I should mention that you recently chronicled many of the lessons learned in a best-selling book, ‘The Experiment that Succeeded. How a Government Startup Beat Amazon, Leveraged Innovation History and Changed Air Force Culture.’ And I'm going to actually utilize elements of that title because I think it pretty well describes the conversation and many of the questions.

At this point, let's start off with this idea of leveraging innovation history. What innovation history lessons did you model in the creation and operation of AFWERX?


Whoo, this is a great question, Ken. And it may be the most important exploration for our gathering. I think I can put it together in three broad themes, ONE about experimenting and then TWO more specifically private sector and THREE military anecdotes. So broadly what you just talked about with regard to uncertainty and the unknown, if we're going to leverage history, how does AFWERX respond to that tasking? How do you drive innovation to secure our future when the future is unknown and uncertain?

And nowhere, financial-economic and even venture capitalists, in particular, could already offer an answer from their research. And it's very similar to what your listeners would have with regard to, how do you answer the personal investment question of, ‘How do you save for retirement when the future is uncertain and unknown?’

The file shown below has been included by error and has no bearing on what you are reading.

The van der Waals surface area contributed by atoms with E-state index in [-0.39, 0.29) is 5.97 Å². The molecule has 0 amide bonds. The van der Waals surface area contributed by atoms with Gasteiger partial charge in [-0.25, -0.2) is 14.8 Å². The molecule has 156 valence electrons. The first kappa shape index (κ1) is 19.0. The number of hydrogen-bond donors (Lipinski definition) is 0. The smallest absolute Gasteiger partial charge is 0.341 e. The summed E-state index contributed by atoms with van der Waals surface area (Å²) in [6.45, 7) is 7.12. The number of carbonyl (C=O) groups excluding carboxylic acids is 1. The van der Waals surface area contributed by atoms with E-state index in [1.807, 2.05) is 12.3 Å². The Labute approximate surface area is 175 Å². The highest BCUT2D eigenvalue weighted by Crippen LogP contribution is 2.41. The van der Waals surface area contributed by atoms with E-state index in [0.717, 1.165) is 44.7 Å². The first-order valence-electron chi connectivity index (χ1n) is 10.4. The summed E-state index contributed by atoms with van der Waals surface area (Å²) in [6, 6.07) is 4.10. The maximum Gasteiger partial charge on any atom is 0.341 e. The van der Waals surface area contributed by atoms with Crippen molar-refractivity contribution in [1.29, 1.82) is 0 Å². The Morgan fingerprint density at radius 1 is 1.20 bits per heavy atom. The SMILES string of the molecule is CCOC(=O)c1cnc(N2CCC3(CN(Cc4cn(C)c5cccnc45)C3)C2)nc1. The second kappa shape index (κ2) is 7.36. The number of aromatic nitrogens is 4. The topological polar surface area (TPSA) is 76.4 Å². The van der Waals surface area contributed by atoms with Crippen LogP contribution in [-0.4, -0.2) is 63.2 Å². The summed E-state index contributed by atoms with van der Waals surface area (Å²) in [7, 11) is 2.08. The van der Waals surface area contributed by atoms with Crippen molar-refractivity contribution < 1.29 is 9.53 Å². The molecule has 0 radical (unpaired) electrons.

The traditional stock answer of a broad portfolio of investments to account for the unforeseen in the unknown stocks, bonds, real estates, collectibles, etc. this same approach to a broad portfolio of experiments to innovate, and whether it's for cybersecurity, artificial intelligence, or others, that's got to be the approach. That's got the highest again, probabilistic odds, and I know the quantum theme is out there, but there are no certainties, there are only probabilities in stacking the odds.

So, how do we approach this broad portfolio of stacking? In the private sector, what we heard when we started researching how we were going to innovate, we kept hearing the three phrased clichés; think big, start small, scale fast. Beautiful bumper sticker, but it left a very mysterious gap in between the phrase, start small - scale fast; what mysterious dark arts were occurring in between those two phrases. So over time, we modified it so that our senior leaders could also resonate with it a little better, and we expanded it to think big, start small, fail cheap, learn fast, win big at scale. And then there were some senior leaders being, ‘You're telling me AFWERX is going to fail deliberately?’ and be like, ‘No General, we're going to fail but necessarily.